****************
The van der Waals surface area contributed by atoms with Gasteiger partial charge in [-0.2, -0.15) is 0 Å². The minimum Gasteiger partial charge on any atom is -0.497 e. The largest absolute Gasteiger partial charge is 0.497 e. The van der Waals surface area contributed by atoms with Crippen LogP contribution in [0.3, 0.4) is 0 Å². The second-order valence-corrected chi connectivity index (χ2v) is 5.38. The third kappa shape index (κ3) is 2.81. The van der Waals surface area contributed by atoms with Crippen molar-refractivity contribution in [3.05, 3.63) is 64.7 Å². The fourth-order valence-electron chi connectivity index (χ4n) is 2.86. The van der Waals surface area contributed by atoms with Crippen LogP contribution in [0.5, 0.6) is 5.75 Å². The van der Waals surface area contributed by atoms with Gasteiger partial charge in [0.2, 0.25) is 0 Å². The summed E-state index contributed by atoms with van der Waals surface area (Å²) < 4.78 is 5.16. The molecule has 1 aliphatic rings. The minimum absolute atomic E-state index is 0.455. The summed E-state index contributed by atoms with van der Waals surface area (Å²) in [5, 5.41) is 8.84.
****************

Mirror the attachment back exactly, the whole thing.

The van der Waals surface area contributed by atoms with Gasteiger partial charge in [-0.2, -0.15) is 0 Å². The minimum Gasteiger partial charge on any atom is -0.497 e. The largest absolute Gasteiger partial charge is 0.497 e. The van der Waals surface area contributed by atoms with Crippen LogP contribution in [0.3, 0.4) is 0 Å². The second-order valence-corrected chi connectivity index (χ2v) is 5.38. The third kappa shape index (κ3) is 2.81. The van der Waals surface area contributed by atoms with Crippen molar-refractivity contribution in [3.05, 3.63) is 64.7 Å². The fourth-order valence-electron chi connectivity index (χ4n) is 2.86. The van der Waals surface area contributed by atoms with Crippen LogP contribution in [0.5, 0.6) is 5.75 Å². The van der Waals surface area contributed by atoms with Gasteiger partial charge in [0.2, 0.25) is 0 Å². The summed E-state index contributed by atoms with van der Waals surface area (Å²) < 4.78 is 5.16. The molecule has 1 aliphatic rings. The minimum absolute atomic E-state index is 0.455. The summed E-state index contributed by atoms with van der Waals surface area (Å²) in [5, 5.41) is 8.84.